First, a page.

Fortunately, Salesforce provides several ways for global businesses to fulfill their data sovereignty obligations. For example in early 2023, Salesforce launched the Hyperforce EU Operating Zone for companies managing customer data in the EU. This service provides three availability zones based on EU data centers, as well as EU-based customer support and technical assistance.

Outside of Europe, there are Salesforce data centers in the USA, UK, and Japan, as well as availability zones in the Asia Pacific region, the Americas, and the Middle East.

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As flair is 100% Salesforce-based, your data is stored in the same location as your Salesforce org. This helps you comply with data residency and data sovereignty rules.

Robust Data Encryption and Security Automation

To protect your data from unauthorized access, Salesforce provides many strong encryption options straight out of the box. Using Salesforce Shield Platform Encryption, you can set up your policy for encrypting data at rest and in transit. For example, you can choose which individual fields, files, and attachments you want to encrypt. This gives customers an added degree of flexibility and is very helpful in compliance with data protection regulations, including GDPR and HIPAA.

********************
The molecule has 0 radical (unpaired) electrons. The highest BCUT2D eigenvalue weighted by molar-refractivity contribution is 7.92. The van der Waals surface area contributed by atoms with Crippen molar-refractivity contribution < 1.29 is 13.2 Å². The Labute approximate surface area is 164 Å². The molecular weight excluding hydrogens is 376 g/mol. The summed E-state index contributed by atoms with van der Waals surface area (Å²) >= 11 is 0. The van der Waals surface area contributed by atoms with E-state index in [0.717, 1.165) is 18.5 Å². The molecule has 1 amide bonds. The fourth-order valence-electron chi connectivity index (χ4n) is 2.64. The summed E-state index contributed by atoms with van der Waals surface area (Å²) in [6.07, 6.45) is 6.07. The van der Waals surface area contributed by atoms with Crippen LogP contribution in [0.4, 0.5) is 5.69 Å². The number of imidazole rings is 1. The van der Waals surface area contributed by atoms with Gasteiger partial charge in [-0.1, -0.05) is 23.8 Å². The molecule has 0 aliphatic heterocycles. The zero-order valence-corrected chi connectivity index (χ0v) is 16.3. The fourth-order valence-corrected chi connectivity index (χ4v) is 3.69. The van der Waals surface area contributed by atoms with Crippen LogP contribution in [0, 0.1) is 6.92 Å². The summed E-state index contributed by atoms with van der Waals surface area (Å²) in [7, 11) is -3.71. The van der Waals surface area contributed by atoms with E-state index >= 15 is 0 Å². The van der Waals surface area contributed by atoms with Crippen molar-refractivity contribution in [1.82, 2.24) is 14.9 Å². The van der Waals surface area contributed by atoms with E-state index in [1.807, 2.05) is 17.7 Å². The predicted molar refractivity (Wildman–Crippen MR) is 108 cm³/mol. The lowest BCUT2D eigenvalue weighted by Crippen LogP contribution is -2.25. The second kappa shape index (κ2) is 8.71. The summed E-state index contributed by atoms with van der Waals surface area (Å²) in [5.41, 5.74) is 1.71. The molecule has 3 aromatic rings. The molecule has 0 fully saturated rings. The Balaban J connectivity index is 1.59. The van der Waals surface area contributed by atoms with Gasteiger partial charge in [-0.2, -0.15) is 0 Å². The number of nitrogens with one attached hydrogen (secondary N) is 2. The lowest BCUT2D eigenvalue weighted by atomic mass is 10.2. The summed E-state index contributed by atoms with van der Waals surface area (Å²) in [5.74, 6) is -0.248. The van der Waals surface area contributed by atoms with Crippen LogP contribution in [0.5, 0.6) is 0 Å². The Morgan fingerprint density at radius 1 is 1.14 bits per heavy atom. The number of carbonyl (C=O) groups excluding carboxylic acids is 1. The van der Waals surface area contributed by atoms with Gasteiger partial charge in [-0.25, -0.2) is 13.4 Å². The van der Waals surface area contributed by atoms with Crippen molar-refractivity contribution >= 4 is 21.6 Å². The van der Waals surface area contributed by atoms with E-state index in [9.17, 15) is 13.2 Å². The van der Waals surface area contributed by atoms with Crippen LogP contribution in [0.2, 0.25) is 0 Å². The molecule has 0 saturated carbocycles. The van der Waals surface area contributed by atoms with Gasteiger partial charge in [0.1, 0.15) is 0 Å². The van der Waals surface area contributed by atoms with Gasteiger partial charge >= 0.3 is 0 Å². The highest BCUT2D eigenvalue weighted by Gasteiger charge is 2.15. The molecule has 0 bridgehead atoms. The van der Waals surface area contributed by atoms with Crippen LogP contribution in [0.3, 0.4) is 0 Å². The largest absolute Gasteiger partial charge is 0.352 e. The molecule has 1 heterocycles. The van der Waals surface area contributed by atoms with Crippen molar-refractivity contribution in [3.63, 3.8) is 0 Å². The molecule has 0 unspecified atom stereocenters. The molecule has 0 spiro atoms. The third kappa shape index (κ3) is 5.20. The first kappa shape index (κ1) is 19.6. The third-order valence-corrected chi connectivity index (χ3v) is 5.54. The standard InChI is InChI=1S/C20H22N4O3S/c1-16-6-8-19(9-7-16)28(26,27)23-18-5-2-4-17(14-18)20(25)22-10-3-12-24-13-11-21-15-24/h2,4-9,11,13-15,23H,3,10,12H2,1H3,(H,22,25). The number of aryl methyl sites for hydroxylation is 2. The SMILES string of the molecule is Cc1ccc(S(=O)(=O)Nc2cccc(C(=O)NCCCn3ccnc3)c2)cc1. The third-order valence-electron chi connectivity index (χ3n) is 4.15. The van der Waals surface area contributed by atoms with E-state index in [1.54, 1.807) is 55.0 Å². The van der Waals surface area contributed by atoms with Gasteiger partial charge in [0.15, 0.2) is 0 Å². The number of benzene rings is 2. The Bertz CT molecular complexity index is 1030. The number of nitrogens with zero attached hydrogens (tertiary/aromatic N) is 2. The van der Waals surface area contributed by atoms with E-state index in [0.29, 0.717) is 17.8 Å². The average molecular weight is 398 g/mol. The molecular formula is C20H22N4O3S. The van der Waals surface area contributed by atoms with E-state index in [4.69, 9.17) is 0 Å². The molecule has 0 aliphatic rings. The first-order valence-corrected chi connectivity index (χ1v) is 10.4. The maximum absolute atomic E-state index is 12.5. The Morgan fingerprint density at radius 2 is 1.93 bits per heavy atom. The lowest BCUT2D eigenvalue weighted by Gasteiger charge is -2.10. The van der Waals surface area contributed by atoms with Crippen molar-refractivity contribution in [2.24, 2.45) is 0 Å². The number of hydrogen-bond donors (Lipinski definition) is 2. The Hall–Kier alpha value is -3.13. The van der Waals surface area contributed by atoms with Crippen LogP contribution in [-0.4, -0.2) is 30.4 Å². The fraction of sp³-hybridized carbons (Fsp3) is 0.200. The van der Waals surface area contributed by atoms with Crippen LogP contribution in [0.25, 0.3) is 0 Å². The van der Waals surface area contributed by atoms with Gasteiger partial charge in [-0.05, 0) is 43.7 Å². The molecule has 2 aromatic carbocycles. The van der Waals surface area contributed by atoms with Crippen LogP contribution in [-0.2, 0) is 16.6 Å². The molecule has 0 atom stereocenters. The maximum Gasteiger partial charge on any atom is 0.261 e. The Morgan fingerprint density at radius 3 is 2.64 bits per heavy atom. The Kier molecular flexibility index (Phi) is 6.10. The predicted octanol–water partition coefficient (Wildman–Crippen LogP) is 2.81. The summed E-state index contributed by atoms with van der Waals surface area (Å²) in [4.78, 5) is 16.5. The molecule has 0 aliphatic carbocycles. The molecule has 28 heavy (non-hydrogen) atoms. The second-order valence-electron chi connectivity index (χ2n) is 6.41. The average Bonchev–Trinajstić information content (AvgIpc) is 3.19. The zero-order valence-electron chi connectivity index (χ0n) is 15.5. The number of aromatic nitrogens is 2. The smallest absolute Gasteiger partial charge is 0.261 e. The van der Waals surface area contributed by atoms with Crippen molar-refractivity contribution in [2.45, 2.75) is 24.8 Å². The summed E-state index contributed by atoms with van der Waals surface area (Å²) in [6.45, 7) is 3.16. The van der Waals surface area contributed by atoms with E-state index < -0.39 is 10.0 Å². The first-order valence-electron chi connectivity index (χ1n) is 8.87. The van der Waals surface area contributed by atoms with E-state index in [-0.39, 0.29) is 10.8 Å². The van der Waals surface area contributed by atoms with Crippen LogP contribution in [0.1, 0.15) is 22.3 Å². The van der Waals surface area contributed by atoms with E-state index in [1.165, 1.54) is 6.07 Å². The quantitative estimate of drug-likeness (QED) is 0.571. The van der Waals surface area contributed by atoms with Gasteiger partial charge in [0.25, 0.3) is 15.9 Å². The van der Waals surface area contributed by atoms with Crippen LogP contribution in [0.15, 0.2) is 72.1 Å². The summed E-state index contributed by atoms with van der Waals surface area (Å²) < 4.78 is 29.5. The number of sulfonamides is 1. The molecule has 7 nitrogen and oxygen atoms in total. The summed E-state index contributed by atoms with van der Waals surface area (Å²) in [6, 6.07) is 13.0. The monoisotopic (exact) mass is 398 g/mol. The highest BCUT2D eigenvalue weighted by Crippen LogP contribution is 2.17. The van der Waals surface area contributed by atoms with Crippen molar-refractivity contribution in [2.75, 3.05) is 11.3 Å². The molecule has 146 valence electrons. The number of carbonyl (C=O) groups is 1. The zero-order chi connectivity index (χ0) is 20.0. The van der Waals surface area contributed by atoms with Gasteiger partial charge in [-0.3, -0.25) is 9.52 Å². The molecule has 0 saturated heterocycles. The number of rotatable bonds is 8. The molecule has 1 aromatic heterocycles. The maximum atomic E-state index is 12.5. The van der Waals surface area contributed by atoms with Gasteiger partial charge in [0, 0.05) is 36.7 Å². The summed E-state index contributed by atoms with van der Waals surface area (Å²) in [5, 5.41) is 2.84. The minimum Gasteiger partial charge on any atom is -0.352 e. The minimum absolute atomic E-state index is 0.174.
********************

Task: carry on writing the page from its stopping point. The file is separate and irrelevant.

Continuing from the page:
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In cybersecurity contexts, data at rest means data stored on a storage device. Data in transit, on the other hand, is data that is being conveyed from one location to another via a network.